Preach not to others what they should eat, but eat as becomes you, and be silent.
The above quote by a Greek sage and philosopher of the first century AD, remembered throughout recorded history as espousing that fate determines external events but individuals are responsible for their own actions, drew my interest not for his “thou shall not preach” admonishment but “eat as becomes you, and be silent.”
Eating as becomes one’s self is, of course, easiest when alone—and that’s where the “be silent” holds true, too.
But although I found myself on the way home from work last Thursday night turning into the driveway of an area restaurant I wanted to visit, I don’t necessarily want to keep quiet about it.
It’s easy to go out to eat alone for breakfast, brunch or lunch—with a book or newspaper for company in this aloneness if preoccupation with food or one’s thoughts is not enough for comfort. Dinner is another story altogether. Parties—of two, three, four, six, eight, you know…—dine out.
A party of one becomes a matter of me, myself and I.
Well, I did a rough check of the parking lot at a New Preston eatery and it seemed to me there was room for one more car, so I aimed to give myself a treat.
“Can you seat one?” I asked the maitre d’, as the dining areas seemed quite full, even shortly after 6 o’clock.
“Of course. This is the Community table,” he said, referring to one of Litchfield County newest eating establishments, Community table at 223 Litchfield Turnpike.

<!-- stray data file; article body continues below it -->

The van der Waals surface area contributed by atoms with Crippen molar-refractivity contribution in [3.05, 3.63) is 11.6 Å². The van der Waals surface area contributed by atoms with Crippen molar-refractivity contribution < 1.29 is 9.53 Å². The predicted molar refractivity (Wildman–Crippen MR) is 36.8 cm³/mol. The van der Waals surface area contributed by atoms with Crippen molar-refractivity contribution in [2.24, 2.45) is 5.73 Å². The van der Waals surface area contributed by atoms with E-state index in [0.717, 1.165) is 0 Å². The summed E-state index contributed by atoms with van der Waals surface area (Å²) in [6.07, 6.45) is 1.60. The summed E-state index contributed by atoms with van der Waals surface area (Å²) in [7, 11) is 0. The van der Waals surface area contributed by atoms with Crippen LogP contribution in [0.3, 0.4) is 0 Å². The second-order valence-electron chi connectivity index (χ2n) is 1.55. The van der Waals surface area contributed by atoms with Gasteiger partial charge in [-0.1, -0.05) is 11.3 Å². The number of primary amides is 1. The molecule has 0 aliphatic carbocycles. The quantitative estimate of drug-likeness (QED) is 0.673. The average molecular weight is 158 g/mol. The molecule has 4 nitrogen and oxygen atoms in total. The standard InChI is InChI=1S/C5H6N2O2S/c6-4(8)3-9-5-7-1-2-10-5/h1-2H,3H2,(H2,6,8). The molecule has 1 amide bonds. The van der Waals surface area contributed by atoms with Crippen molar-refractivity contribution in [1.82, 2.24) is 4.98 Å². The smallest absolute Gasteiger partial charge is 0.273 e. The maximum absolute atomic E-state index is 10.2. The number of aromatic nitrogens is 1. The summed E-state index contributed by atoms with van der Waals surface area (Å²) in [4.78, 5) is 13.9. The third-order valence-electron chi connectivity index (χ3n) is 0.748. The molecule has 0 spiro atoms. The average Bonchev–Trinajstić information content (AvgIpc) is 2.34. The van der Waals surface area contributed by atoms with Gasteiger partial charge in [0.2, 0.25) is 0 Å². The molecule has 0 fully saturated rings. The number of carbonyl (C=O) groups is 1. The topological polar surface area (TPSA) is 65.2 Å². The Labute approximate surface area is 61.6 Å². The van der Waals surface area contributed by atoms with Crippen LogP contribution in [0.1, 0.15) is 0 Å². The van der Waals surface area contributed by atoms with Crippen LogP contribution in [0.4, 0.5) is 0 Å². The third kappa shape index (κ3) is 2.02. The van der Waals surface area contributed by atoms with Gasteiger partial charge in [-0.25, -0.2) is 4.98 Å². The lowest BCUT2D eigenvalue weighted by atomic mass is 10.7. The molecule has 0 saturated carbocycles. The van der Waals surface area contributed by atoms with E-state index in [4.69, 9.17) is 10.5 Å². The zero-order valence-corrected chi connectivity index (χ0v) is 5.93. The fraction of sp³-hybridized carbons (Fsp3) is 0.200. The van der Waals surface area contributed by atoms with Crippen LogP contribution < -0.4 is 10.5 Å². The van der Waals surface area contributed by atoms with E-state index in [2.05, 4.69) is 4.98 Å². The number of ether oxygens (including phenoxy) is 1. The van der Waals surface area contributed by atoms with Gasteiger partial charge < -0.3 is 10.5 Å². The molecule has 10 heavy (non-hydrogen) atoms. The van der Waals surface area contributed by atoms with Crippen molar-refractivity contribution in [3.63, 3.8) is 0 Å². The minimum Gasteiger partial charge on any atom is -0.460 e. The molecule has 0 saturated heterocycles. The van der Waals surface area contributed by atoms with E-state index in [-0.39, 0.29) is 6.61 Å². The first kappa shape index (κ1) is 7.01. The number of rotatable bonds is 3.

And he proceeded to seat me at the spot with the selfsame name—in the center of a long table crafted from a 300-year-old black walnut tree that had grown on the property.
Two couples had dug into their appetizers, and conversation, at my left, and a party of four was poring over the menu at my right as I was seated dead center, with an empty chair in front of me.
Well, I had a book with me (and had turned off my cell phone before entering). …
As it turned out, I didn’t miss using either of them.
It took me less time to absorb the ambience—stylishly spare, bright and airy—than to peruse the purposefully pared-down menu.
“So, what did I have?” I asked my husband when I got home later that evening. “Beets and fish,” he figured, guessing correctly, but as dessert never interests him, he quit after mulling the appetizer and entrée selections.
Beets & Berries set the tone of the meal from the outset. Beets, raspberries, blackberries, currants, candied pecans, fennel, blue cheese, blueberry citrus vinaigrette. Yum yum yum. Like having “afters” before the main course.
Locally sourced ingredients, and even though it would be tempting to attempt to replicate the appetizer in one’s own kitchen, that would be a presumption, so masterfully it was executed under the guidance of executive chef Joel Viehland.
Stonington seared scallops next, as much because I love seafood as the fact that I wanted to sample the greens: fennel puree, kale, seaweed pressed kohlrabi—with lamb pancetta and a drizzle of vinaigrette.
You know, it was actually enough sustenance—and enough of a culinary experience—to stop there, but when the waitress came by with dessert choices (only two), I told her to pick one for me. She decided on the gooseberry fool rather than the blackberry crumb cake. Did I already say “Yum!”?
This solo diner did not dine altogether alone, however. Conversation with the couples began with “What did you order?” And when two diners were squeezed into the one spot opposite me—all chairs scooted over to give them room—and proceeded to order one Beets & Berries to share as a starter, all of us other 9 diners looked up. Soon enough, someone said, “You’ll be sorry. You should have ordered two!”
The food was the star, the camaraderie the garnish (as I expect it always is at Community table, www.communitytablect.com).